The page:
The Writer's Practice: Jen Campbell

With words, Jen Campbell has constructed a life. For 10 years, the UK-based writer and vlogger worked as a bookseller. She creates original book-centric content for her YouTube channel and its nearly 40,000 subscribers. She teaches writing workshops and has published six books, including her first two works of fiction, out last fall. 

In September, her children's book Franklin's Flying Bookshop launched in the UK, to be followed by a sequel later this year. A month later The Beginning of the World in the Middle of the Night, Campbell's first short story collection, arrived in bookstores. Campbell spoke with Spine about the creative and publishing processes for both titles.

The Beginning of the World in the Middle of the Night


Campbell's debut short story collection is filled with magic, beautiful and dark, sinuous and sly, sliding through a narrative, sometimes easy to spot, sometimes just beyond the point of certain perception.

A writer who creates poetry and nonfiction prose as well as fiction, Campbell chose both the short-story format and the themes for the simple reason that she liked them. "I'd always wanted to write a short story collection. As someone who writes poetry and prose, perhaps that's not surprising, but I love how you can experiment with the form." As for the book's themes — fairy tales, bodily transformations, otherness, storytelling — "these are all topics I'm drawn to anyway, so I suppose the collection reflects where my mind's at." 

Pulling words from her mind and transforming them into story, into words on paper, represents only one part of Campbell's process on the book. She always subjects her words to a read-aloud, and said this practice was especially important with The Beginning of the World in the Middle of the Night. The book is "inspired by fairy tale, which is traditionally told rather than read, so the way the stories sound when spoken is very important to me."

About a third of the way into writing the book, Campbell asked her agent Charlie Campbell (Kingsford Campbell) to contact Lisa Highton at Two Roads, an imprint of UK publisher Hodder & Stoughton. "I knew she was a fan of fairy tales," Campbell said.

Highton is a fan of fairy tales, and of Campbell. In a video on Campbell's YouTube channel, she tells Campbell and viewers how the deal transpired.

"I'd been stalking [you] for years. … It's verging on the creepy, really, isn't it. But I just really loved your style, and I loved the way you wrote. … I just knew that you'd turn up with something one day, and I wanted to be there to catch it. And so when your agent approached me and said, 'I've got some short stories from Jen,' I said, 'yes,' and that was pretty much it."

Not quite it; Campbell spent nine months finishing the book, followed by very minor edits, adjustments, and an overall sculpt. Editor Lisa Highton spoke to Campbell on video about the editing process. "It wasn't that you were perfect, but in fact what you'd been doing over the years … was actually continuing to fine tune each of the stories individually, I think. … Our biggest task was to get the shape of it right."

The Beginning of the World in the Middle of the Night launched in November.

Franklin's Flying Bookshop

Franklin cover (1).jpg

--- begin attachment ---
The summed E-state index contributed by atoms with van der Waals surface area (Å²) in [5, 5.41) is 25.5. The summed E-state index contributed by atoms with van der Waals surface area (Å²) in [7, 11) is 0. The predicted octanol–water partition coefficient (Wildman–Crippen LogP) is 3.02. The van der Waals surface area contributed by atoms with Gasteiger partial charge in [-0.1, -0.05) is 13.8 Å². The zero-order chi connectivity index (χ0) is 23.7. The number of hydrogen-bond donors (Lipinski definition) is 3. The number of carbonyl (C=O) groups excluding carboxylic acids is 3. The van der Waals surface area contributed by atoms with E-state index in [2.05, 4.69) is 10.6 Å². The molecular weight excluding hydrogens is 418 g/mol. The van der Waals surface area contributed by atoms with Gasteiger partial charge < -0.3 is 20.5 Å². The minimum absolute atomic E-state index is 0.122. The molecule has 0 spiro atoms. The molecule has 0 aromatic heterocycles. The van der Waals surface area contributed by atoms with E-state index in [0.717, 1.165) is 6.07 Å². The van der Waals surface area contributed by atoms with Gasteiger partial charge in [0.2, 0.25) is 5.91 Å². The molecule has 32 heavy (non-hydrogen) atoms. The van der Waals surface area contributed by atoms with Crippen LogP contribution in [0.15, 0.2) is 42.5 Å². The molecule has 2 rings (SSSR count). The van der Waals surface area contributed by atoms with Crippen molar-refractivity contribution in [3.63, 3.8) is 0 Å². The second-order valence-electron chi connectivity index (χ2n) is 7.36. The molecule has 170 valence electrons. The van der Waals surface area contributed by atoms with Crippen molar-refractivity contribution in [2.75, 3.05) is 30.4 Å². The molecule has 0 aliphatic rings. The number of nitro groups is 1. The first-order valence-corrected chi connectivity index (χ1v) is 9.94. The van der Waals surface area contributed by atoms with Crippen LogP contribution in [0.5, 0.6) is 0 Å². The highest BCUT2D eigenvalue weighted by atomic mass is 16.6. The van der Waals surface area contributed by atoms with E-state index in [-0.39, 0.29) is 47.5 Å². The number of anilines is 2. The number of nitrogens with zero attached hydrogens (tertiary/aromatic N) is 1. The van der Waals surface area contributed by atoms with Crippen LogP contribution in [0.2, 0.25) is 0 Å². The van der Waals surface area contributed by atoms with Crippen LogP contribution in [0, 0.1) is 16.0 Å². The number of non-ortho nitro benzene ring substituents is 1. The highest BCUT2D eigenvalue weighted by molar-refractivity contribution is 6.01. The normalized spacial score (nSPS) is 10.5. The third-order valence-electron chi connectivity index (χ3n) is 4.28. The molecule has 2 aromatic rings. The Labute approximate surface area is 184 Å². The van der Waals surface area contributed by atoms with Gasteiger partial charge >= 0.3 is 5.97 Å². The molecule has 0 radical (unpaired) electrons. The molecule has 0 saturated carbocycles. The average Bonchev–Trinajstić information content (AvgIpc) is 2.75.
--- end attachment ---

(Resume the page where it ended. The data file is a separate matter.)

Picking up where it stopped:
Franklin the dragon lives in a cave full of books, which he loves and longs to share. He discovers a girl reading in the woods, and the two team up to widen village minds with books and the worlds they contain.

While Campbell's short story collection began with themes, and form, Franklin's Flying Bookshop was motivated by Campbell's fondness for its target audience. "I wanted to write a children's book because children were my favorite part of being a bookseller," she said. "When they love something, they love it fiercely."    

Thames & Hudson bought the text, plus a sequel, and sent Campbell on a quest for an illustrator. She found Cambridge illustrator/writer Katie Harnett in a book festival catalogue, and fell in love with her art. While the current book was written before Harnett drew the characters, Campbell wrote the sequel with the illustrator's images in her mind.

"It was wonderful to know, in my head, what Luna and Franklin look like. It made the writing process much more vivid."

Franklin and Luna's second set of adventures will be published this fall.

To watch a bookish chat with Campbell and editor Lisa Highton, visit "Publishing a Book" on Campbell's YouTube channel.

To watch Campbell and illustrator Katie Harnett talk about "Franklin's Flying Bookshop," visit "Writing a Children's Book" on Campbell's YouTube channel.

Find Jen Campbell online at, on Twitter @jenvcampbell, and on YouTube.

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Spine Authors Editor Susanna Baird grew up inhaling paperbacks in Central Massachusetts, and now lives and works in Salem. Her writing has appeared in a variety of publications, including Boston Magazine, BANG!, Failbetter, and Publishers Weekly. She's the founder of the Salem Longform Writers' Group, and serves on the Salem Literary Festival committee. When not wrangling words, she spends time with her family, mostly trying to pry the cat's head out of the dog's mouth, and helps lead The Clothing Connection, a small Salem-based nonprofit dedicated to getting clothes to kids who need them. Online, you can find her at and on Twitter @SusannaBaird.

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